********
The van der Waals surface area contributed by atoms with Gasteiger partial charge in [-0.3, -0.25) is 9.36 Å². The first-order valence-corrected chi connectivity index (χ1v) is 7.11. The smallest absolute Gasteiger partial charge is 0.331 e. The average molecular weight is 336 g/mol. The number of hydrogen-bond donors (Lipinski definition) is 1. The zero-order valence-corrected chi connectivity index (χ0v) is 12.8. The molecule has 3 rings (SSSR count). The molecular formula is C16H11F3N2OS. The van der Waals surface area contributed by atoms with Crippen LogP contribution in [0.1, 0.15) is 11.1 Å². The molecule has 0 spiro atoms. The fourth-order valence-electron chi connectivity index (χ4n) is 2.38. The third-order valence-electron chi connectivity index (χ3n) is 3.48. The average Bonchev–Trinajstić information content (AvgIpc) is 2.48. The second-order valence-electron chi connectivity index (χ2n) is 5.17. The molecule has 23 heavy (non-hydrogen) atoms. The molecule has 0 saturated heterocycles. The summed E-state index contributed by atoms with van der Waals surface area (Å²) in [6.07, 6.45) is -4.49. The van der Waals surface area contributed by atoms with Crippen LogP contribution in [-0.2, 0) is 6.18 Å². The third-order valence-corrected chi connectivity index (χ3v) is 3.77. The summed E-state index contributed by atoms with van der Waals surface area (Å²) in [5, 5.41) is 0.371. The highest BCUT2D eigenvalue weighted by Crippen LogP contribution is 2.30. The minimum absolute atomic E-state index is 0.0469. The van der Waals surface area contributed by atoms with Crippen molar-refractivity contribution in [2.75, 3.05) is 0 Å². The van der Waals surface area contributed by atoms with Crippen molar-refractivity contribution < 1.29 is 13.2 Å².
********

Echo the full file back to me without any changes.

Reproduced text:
The van der Waals surface area contributed by atoms with Gasteiger partial charge in [-0.3, -0.25) is 9.36 Å². The first-order valence-corrected chi connectivity index (χ1v) is 7.11. The smallest absolute Gasteiger partial charge is 0.331 e. The average molecular weight is 336 g/mol. The number of hydrogen-bond donors (Lipinski definition) is 1. The zero-order valence-corrected chi connectivity index (χ0v) is 12.8. The molecule has 3 rings (SSSR count). The molecular formula is C16H11F3N2OS. The van der Waals surface area contributed by atoms with Crippen LogP contribution in [0.1, 0.15) is 11.1 Å². The molecule has 0 spiro atoms. The fourth-order valence-electron chi connectivity index (χ4n) is 2.38. The third-order valence-electron chi connectivity index (χ3n) is 3.48. The average Bonchev–Trinajstić information content (AvgIpc) is 2.48. The second-order valence-electron chi connectivity index (χ2n) is 5.17. The molecule has 23 heavy (non-hydrogen) atoms. The molecule has 0 saturated heterocycles. The summed E-state index contributed by atoms with van der Waals surface area (Å²) in [6.07, 6.45) is -4.49. The van der Waals surface area contributed by atoms with Crippen LogP contribution in [-0.2, 0) is 6.18 Å². The third-order valence-corrected chi connectivity index (χ3v) is 3.77. The summed E-state index contributed by atoms with van der Waals surface area (Å²) in [5, 5.41) is 0.371. The highest BCUT2D eigenvalue weighted by Crippen LogP contribution is 2.30. The minimum absolute atomic E-state index is 0.0469. The van der Waals surface area contributed by atoms with Crippen molar-refractivity contribution in [2.75, 3.05) is 0 Å². The van der Waals surface area contributed by atoms with Crippen molar-refractivity contribution < 1.29 is 13.2 Å².